- We got as far as the forge and found it occupied by deep dwarves. This was going political so we returned to the Promontory to let them know what we found. And to get supplies. And hopefully some dwarven support, even if only to occupy the upper levels so we had somewhere safe to retreat to. We filled our bag of holding with as much food as we could, hired a couple of dwarven mercenaries — quite competent, but one of them got used up fighting a giant lizard we found while showing them around the Glitterhame.
- The deep dwarves, it turns out, were not only entirely okay to kill, but actually a legal obligation. We managed to do a pretty thorough job of that, but almost got wiped out when we were swarmed by a huge mob of skeletons. I was out of that fight, having failed yet another Dark & Dangerous check and could no longer breathe (the perfect complement to no longer having a pulse, due to a previous failed Dark & Dangerous check). Still, it appeared my brushes with death gave me a certain insight and I discovered I can now speak with dead.
- Then last night, down to the lake below Khundrakar, where we encountered Nightscale, a black dragon. We lucked out several times: a critical hit as it was preparing to breath acid on us caused it to spew into the lake, a lightning bolt I cast as it fell into the water (I couldn’t see the dragon, but it didn’t have time to get out of the impromptu lightning ball in the water) did substandard damage but it did do damage, a couple of sneak attacks from our rogues (one of whom get pulled underwater but managed to escape, taking only 5 points of damage from a 3d10 bite attack!). The dragon fled with, David told us afterward, only five hit points remaining. Had one of the rogues actually rolled even average damage on his sneak attack (rolled 11 points on 2d6+2d8, mean is 16) or I rolled average damage on my lightning bolt (I rolled 13, average is 17.5… which I’m rounding up in my head to 18) we would have had it. If it had even popped its head up where I could see it one more time my magic missile spell’s minimum damage would have done it.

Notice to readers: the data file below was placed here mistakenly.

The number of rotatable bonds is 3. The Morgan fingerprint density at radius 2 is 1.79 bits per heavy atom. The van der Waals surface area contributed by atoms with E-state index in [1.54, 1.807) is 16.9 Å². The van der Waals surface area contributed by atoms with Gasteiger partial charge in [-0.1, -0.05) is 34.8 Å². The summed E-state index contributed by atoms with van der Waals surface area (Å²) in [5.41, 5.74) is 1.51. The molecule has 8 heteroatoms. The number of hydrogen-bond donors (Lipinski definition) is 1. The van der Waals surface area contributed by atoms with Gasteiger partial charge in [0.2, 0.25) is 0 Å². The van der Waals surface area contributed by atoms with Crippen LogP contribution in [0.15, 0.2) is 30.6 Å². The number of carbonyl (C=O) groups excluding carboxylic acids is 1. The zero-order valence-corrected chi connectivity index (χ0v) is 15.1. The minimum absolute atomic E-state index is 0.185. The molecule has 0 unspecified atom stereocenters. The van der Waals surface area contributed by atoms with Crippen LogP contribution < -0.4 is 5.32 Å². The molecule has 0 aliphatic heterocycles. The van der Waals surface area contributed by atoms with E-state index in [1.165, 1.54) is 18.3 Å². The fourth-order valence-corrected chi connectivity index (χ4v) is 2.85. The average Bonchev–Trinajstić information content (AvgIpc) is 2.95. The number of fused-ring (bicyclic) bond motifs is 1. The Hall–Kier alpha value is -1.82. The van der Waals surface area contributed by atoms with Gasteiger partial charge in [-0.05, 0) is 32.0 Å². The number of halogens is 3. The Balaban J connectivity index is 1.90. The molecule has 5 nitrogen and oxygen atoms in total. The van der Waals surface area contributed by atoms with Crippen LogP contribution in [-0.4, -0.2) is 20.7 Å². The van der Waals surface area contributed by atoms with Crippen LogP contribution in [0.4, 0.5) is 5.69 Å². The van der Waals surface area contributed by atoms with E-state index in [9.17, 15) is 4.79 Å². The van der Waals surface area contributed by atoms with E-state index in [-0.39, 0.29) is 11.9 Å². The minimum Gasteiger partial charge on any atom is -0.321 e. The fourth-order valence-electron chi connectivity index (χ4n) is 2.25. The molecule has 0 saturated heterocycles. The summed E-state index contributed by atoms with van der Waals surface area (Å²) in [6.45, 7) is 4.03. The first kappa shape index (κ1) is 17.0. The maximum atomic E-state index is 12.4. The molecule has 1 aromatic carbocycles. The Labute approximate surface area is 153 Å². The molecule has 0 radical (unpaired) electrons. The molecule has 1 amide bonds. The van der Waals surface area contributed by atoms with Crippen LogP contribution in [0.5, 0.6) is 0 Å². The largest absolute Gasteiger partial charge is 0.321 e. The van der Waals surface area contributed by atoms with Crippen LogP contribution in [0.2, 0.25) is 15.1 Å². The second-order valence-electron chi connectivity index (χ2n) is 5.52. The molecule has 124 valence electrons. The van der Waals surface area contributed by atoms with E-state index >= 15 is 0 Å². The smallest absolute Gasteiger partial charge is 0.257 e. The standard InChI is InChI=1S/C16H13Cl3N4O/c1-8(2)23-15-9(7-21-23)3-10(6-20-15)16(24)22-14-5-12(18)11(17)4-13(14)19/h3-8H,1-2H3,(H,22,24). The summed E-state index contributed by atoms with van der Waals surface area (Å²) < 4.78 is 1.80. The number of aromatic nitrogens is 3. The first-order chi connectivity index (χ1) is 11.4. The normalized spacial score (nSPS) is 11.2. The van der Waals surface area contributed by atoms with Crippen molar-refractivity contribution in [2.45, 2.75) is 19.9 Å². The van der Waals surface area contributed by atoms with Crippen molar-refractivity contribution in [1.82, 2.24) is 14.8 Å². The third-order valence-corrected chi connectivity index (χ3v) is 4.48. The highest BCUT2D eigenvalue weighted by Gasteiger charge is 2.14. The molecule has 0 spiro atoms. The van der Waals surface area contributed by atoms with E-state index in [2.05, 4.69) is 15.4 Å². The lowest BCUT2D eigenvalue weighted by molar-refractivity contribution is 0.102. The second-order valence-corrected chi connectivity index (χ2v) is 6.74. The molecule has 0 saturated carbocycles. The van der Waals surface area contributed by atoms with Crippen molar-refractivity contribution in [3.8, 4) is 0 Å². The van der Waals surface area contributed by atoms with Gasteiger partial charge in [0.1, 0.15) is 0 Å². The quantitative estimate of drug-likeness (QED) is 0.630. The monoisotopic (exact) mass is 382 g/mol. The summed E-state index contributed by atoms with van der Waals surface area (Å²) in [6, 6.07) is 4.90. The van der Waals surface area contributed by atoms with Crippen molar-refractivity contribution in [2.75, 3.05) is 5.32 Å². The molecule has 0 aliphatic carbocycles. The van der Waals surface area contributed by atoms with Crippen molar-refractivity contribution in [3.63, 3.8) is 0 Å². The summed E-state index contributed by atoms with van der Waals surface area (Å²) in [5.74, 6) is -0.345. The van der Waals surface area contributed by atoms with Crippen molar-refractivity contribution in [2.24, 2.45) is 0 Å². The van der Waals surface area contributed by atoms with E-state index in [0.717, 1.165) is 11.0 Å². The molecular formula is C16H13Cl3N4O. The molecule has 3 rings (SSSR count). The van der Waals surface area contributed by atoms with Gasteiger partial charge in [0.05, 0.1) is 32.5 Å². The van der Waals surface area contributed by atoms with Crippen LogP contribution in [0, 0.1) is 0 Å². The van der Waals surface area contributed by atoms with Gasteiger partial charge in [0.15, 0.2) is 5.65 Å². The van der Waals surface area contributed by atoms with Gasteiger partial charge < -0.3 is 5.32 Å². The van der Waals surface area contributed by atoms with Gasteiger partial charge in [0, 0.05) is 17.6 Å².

All it all it was an exciting conclusion to a months-long story arc. The setting for the encounter put us almost entirely on the reactive side: we couldn’t really plan for what the dragon would do, we had to wait for it to act and hope to get our licks in first. I had an aegis from harm spell that would have protected me (and those close enough to me) from its acid breath, but the number and severity of its physical attacks were nothing to laugh at. Two lanterns and a light spell, trying to watch for a black dragon in a dark cave full of dark water…
It might’ve been nice to have actually killed the dragon rather than just drive it off, but I’ll never complain about smart play from the monsters. We’re now heroes to the dwarves, and I’m pretty sure we’ll get another opportunity to meet Nightscale.
Sounds like a badass campaign indeed! Thanks for the share
It has been. The Low Fantasy Gaming rules are fairly gritty, but surprisingly few PCs have died. The ‘mundane’ classes (fighter and thief) get some options that really increase survivability. The magic-user runs some risks (the Dark & Dangerous checks) but individual spells can turn the tide of battle.